I know that Rebekah did not think a lot of my story writing. When I signed up as an Amazon writer, nothing special about that - anyone can do it, I found in my loft the original manuscript of my book THE WILD ADVENTURES OF DI CENTRAL EATING.

I opened the manuscript and there  on the first page were the words REBEKAH THIS STORY IS FOR YOU.  I wrote that story decades ago, it did have a provisional publishing offer but I never got my act together enough for it to happen.

The story is now published on Amazon as an e-book. I actually purchased a copy for myself to give to Rebekah, I don't this she was impressed !

Di Central Eating is not particularly a child's book, it is more an adult's view on a child's life. I have just received my Amazon royalty statement for the last month, it's not easy to understand but I think I have sold a copy of the book to someone in Japan.

It is now twenty-four hours since Rebekah passed away, it was not easy to start writing this page but as I have continued the words have just flowed. Writing all I have has helped me but knowing people will now read it - I am not sure about that.

If I did not write this page in my diary, the hobby I have had for the past fifty years ,could come to an end. THE DIARY OF A SILLY OLD MAN is not currently published beyond my own website but I do include it on the Booksie website and on Blogger.  I will publish it when there are more entries, perhaps in a year's time.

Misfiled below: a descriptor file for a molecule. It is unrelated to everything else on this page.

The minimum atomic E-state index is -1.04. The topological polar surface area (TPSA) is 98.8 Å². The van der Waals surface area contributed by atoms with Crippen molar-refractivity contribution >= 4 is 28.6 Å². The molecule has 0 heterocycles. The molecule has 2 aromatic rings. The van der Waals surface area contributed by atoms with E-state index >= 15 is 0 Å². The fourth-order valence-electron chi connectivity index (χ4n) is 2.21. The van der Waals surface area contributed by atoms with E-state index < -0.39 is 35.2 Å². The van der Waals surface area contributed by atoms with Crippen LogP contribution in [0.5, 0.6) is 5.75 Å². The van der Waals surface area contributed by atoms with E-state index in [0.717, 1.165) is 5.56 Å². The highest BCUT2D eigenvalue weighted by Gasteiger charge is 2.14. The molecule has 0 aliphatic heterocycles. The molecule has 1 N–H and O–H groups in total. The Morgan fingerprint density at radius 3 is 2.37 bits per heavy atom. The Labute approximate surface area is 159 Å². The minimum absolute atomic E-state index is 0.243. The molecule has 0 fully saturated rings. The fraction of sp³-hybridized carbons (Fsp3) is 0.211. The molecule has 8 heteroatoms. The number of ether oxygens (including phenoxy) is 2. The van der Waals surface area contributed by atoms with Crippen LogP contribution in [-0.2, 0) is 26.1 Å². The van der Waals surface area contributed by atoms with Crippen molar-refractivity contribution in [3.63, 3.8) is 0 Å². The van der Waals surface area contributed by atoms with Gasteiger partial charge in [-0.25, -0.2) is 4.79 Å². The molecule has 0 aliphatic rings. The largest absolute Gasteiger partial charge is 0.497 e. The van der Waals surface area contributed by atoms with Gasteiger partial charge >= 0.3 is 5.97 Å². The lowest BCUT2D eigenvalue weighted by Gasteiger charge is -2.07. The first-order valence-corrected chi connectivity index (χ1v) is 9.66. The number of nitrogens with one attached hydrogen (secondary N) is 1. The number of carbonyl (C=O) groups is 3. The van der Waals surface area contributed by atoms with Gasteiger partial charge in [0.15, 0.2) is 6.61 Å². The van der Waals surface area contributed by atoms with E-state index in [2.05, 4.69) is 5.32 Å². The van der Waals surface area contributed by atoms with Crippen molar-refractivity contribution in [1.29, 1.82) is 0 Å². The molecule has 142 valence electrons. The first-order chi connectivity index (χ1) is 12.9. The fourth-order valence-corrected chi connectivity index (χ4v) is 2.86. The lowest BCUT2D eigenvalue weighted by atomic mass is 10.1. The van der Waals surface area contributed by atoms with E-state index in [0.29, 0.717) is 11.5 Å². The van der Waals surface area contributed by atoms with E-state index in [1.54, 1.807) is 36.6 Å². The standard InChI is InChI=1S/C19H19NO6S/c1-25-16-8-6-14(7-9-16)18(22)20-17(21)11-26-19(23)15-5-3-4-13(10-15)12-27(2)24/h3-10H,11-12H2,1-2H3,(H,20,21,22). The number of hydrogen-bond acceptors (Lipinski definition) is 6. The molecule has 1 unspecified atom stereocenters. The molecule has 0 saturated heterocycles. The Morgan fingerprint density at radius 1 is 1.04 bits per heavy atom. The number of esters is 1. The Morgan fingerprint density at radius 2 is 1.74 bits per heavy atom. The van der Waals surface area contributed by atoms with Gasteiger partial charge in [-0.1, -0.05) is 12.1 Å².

What should I do about THE BRIDGE HOUSE ?  So much of the story planning involves Rebekah.

The cover is Rebekah's !  It is actually a print which my grandmother, Lily, always had on her
wall at home.  When she died in 1984 I asked if I could have it in memory of her. It was then in a very dark frame.  I had it reframed. Behind the picture was the honourable discharge certificate from World War One of her husband who suffered from tuberculosis.  I have no idea of the value of the picture, it could be worthless or it could be priceless. I do not care.  It belonged to Lily's mother-in-law, then to Lily and then to me so I am its fourth generation. Rebekah asked if on my passing she could have it. It is in my will with the proviso that it must never be sold and must always be passed down through the family. What am I going to do now ?